Sunday, July 6, 2008
White Dog, Yellow Audience
I was fortunate enough to catch a screening of Sam Fuller's unreleased White Dog this past week. Filmed in 1981 and based on a magazine article written decades earlier, it's easy to imagine it might have been a better film had the filming begun even 10 years earlier. What would seem unlikely today is the reason for White Dog's unrelease: the NAACP prematurely protested without having seen the film and Paramount caved.
The story doesn't even sound anti-black on paper; the story is the rehabilitation of a stray attack dog found by an actress in the Hollywood Hills, who was abused long ago into attacking black skin on sight. The only hope is the treatment at an animal actors training camp, run by Burl Ives (annoying) and Paul Winfield (black.)
Sam Fuller's theatrical and intense techniques transplanted to 1981 are still often gripping, except the once or twice characters are called on to deliver speeches. As soon as 1981 theatrical-style monologues were a dying skill amongst film actors. Or maybe the writing just isn't up to it. Kristie Mcnichol, the girl who finds the dog, disappears for seemingly half the movie as the "retraining" scenes tend to chase their own tail.
The theater was the elegant Silent Film Theater, which I haven't been to since getting to meet John Kricfalusi at a screening of rare cartoons. The audience was...well. I thought I'd left the crowd behind at film school who need prove themselves superior by tittering at the slightest provocation. Only a few times was it warranted, ie, Mcnichol's hideous 80s outfits or Burl Ives' southern fried comedy "relief." The rest I couldn't understand.
It's not as though this were the New Beverley and we had all just been lined up for the 1980 slimefest Humanoids From The Deep and were ready to laugh for $7. This was 12 dollars for the privilege of giggling at a Sam Fuller film which never even saw the light of VHS and hasn't yet graced DVD. Where's the respect? The woman who introduced the film noted co-screenwriter Curtis "LA Confidential" Hansen's want for 'sploitation grit. Fuller's films always had a bit of that, with genuine compassion and humanity. Unfortunately you can't have a dog tear into black people with vitriol to give the audience "what they want" or at least what they're expecting before Fuller's humanity ponders the cancer of racism. That could have been the NAACP's unresearched original worry. But fundamentally, who were they to keep this film from seeing the light of day?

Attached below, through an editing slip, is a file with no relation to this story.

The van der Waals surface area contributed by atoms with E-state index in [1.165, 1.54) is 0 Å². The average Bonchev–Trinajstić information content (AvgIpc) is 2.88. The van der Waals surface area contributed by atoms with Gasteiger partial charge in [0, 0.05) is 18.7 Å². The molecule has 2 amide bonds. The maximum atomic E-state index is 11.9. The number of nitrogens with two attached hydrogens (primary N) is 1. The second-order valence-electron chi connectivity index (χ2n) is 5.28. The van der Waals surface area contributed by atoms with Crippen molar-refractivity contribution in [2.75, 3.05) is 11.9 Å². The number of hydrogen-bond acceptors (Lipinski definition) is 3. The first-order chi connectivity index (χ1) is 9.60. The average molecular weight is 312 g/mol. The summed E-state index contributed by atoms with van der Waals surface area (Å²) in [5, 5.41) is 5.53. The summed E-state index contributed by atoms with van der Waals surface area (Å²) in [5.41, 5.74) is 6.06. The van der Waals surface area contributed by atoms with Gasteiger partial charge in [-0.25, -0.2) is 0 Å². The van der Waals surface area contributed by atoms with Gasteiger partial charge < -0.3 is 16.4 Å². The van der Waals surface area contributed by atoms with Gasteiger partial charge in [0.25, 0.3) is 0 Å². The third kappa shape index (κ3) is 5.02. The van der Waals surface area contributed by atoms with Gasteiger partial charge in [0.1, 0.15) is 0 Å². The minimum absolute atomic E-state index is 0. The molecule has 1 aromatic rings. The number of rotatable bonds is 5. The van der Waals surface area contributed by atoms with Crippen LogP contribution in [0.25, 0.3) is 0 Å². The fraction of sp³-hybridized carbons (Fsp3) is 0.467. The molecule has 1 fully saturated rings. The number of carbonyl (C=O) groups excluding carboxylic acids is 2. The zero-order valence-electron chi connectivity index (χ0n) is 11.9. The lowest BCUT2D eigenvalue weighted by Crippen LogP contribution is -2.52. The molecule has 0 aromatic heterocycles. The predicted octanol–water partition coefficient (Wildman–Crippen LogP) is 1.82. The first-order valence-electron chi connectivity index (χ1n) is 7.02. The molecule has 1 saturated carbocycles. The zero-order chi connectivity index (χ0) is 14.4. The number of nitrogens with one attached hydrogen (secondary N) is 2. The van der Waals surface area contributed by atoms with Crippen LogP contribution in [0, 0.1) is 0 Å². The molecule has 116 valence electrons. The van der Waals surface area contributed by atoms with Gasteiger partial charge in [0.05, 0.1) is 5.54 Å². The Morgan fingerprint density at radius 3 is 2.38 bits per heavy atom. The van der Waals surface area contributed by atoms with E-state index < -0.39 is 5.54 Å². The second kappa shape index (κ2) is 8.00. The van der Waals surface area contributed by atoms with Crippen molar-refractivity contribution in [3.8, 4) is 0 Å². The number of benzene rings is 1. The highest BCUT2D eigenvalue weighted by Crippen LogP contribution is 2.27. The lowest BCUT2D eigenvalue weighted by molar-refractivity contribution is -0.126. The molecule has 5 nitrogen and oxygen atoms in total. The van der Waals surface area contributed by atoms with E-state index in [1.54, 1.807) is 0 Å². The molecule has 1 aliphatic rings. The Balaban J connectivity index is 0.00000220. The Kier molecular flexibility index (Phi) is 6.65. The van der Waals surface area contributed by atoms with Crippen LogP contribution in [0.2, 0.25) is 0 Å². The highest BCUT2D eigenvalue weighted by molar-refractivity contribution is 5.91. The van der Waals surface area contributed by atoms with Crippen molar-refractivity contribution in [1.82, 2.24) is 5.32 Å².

Audiences today, including and possibly especially LA audiences, seem caught off-guard to the point of liberally applied scorn and laughter. Or righteous outrage, as in a graceless display of immaturity the girl behind me. She didn't look 12 but sounded like it when piping up at the film's true pulling-the-rug-out moment, a throwaway playing on the audience's worst fears.
"What? Nooooo!.....(the moment passes).....Fuck that!"
Fuller, a man out of time whose sensibility to go for the jugular remains out of time amongst the easily placated.